‘Kissinger is not my friend’

·Political correspondent

MILWAUKEE — On foreign policy, Bernie Sanders does not go after Hillary Clinton with policy precision; he attacks her credibility with red-meat heaves attractive to the liberal base.

In Thursday night’s Democratic debate, Sanders repeated one of his trademark attacks — and one that worked for Barack Obama in 2008 against Clinton — that he opposed the Iraq War and she did not. But he went further in drawing a binary and philosophical contrast by reminding viewers of Clinton’s comments from last week’s debate, that she was “very flattered” to get praise from former Secretary of State Henry Kissinger. Kissinger, who served under President Richard Nixon and President Gerald Ford, is maligned especially among Democrats for his handling of the Vietnam War and for leading a foreign policy that his critics believed undermined democratic governments around the world, while supporting dictatorships that promoted human rights violations.

And while the reference might not have resonated with the under-30 demographic that Sanders dominated in Iowa and New Hampshire, it was a reductive, symbolically potent bit for baby boomers who may be undecided or unsure of Clinton’s overall worldview. It echoed criticism that emerged on liberal-leaning websites last week at the time of her original remarks.

“I am proud to say that Henry Kissinger is not my friend, and I will not take advice from him on foreign policy,“ Sanders said, calling him the “most destructive” secretary of state in American history.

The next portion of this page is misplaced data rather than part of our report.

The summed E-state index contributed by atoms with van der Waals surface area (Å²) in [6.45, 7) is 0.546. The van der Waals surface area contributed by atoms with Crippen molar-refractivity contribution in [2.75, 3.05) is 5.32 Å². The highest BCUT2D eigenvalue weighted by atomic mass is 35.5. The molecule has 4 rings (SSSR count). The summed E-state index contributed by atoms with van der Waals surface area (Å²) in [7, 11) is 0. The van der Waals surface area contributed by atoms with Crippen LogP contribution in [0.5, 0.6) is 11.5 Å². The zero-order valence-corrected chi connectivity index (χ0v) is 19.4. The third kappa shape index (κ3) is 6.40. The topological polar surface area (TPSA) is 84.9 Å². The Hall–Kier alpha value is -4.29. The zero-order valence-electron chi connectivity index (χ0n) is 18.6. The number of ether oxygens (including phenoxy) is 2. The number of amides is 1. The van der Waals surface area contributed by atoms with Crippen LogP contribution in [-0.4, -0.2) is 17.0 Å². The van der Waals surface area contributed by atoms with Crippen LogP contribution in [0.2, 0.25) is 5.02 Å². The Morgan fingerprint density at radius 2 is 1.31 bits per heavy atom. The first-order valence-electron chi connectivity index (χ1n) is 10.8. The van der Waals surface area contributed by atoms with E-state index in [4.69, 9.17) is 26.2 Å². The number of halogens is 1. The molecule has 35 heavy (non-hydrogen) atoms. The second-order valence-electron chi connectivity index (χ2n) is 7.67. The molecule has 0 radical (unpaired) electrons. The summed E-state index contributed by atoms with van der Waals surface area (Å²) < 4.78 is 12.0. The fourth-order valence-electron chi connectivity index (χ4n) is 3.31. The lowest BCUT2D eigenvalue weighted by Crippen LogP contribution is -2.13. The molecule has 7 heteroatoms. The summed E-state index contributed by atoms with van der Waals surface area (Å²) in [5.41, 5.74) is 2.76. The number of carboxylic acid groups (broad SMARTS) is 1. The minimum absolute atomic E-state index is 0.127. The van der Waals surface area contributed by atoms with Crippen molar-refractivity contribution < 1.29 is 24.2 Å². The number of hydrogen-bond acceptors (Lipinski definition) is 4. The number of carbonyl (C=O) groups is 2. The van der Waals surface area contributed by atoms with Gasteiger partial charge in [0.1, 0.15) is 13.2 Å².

Former U.S. Secretary of State Henry Kissinger during an interview in New York in the summer of 2015. (Photo: Richard Drew/AP)

Sanders’ team may have felt it missed an opportunity to hit Clinton on Kissinger when she brought up the controversial diplomat at last week’s debate. But this time they were ready. In fact, the campaign issued a press release within seconds of the exchange, listing 13 “egregious acts” he committed in his tenure, including allegations of launching an illegal war in Cambodia and supporting apartheid in South Africa (later in the debate Clinton name-dropped the late South African president Nelson Mandela as one of the figures in politics she respected the most).

Clinton defended her interactions and comments on Kissinger by saying that as secretary of state she listened to a variety of voices and opinions, weighing some more than others. She also questioned whether Sanders takes foreign policy issues seriously, citing recent media reports that said the one aide he referred to as an adviser only had briefed him once.

"I don’t know who you get your foreign policy advice from,” Clinton quipped.

“Well, it ain’t Henry Kissinger,” Sanders replied.

It’s unclear whether re-litigating American foreign policy from 40 years ago will resonate with voters, but Clinton and her campaign obviously believe foreign policy is her strength and any quick move toward that advantage is likely to frustrate the candidate and team who have prioritized showcasing her nuanced and broad grasp of issues she tackled as secretary of state.